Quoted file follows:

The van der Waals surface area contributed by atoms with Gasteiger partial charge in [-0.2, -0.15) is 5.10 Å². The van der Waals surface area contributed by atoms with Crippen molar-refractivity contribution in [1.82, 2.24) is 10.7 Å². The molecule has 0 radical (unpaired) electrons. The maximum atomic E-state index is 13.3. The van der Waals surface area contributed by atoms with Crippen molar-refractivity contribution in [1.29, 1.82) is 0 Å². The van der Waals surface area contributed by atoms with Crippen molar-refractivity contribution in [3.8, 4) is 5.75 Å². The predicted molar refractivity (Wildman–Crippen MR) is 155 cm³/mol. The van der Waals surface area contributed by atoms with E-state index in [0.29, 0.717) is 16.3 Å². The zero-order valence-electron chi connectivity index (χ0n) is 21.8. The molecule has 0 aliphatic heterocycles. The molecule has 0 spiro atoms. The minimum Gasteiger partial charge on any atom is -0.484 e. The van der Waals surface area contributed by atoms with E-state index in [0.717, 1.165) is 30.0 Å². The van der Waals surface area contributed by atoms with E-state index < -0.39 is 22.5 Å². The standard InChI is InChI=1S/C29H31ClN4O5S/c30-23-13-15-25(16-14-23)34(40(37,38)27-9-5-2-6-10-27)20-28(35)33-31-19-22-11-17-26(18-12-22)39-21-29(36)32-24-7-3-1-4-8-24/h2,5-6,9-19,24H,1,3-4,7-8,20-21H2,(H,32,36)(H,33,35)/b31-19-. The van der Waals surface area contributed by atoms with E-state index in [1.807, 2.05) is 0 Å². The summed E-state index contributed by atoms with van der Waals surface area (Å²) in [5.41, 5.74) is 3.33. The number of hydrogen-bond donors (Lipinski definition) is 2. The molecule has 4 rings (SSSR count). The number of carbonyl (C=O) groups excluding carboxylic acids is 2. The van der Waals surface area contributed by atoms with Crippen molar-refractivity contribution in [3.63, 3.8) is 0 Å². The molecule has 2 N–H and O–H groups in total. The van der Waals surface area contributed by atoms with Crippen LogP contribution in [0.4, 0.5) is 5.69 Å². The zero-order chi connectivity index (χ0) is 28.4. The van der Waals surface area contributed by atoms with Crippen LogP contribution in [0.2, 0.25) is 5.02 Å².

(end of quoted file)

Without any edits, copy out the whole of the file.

The van der Waals surface area contributed by atoms with Gasteiger partial charge in [-0.2, -0.15) is 5.10 Å². The van der Waals surface area contributed by atoms with Crippen molar-refractivity contribution in [1.82, 2.24) is 10.7 Å². The molecule has 0 radical (unpaired) electrons. The maximum atomic E-state index is 13.3. The van der Waals surface area contributed by atoms with Crippen molar-refractivity contribution in [1.29, 1.82) is 0 Å². The van der Waals surface area contributed by atoms with Crippen molar-refractivity contribution in [3.8, 4) is 5.75 Å². The predicted molar refractivity (Wildman–Crippen MR) is 155 cm³/mol. The van der Waals surface area contributed by atoms with E-state index in [0.29, 0.717) is 16.3 Å². The zero-order valence-electron chi connectivity index (χ0n) is 21.8. The molecule has 0 aliphatic heterocycles. The molecule has 0 spiro atoms. The minimum Gasteiger partial charge on any atom is -0.484 e. The van der Waals surface area contributed by atoms with E-state index in [0.717, 1.165) is 30.0 Å². The van der Waals surface area contributed by atoms with E-state index < -0.39 is 22.5 Å². The standard InChI is InChI=1S/C29H31ClN4O5S/c30-23-13-15-25(16-14-23)34(40(37,38)27-9-5-2-6-10-27)20-28(35)33-31-19-22-11-17-26(18-12-22)39-21-29(36)32-24-7-3-1-4-8-24/h2,5-6,9-19,24H,1,3-4,7-8,20-21H2,(H,32,36)(H,33,35)/b31-19-. The van der Waals surface area contributed by atoms with E-state index in [1.807, 2.05) is 0 Å². The summed E-state index contributed by atoms with van der Waals surface area (Å²) in [5.41, 5.74) is 3.33. The number of hydrogen-bond donors (Lipinski definition) is 2. The molecule has 4 rings (SSSR count). The number of carbonyl (C=O) groups excluding carboxylic acids is 2. The van der Waals surface area contributed by atoms with Crippen molar-refractivity contribution in [3.63, 3.8) is 0 Å². The molecule has 2 N–H and O–H groups in total. The van der Waals surface area contributed by atoms with Crippen LogP contribution in [0.4, 0.5) is 5.69 Å². The zero-order chi connectivity index (χ0) is 28.4. The van der Waals surface area contributed by atoms with Crippen LogP contribution in [0.2, 0.25) is 5.02 Å².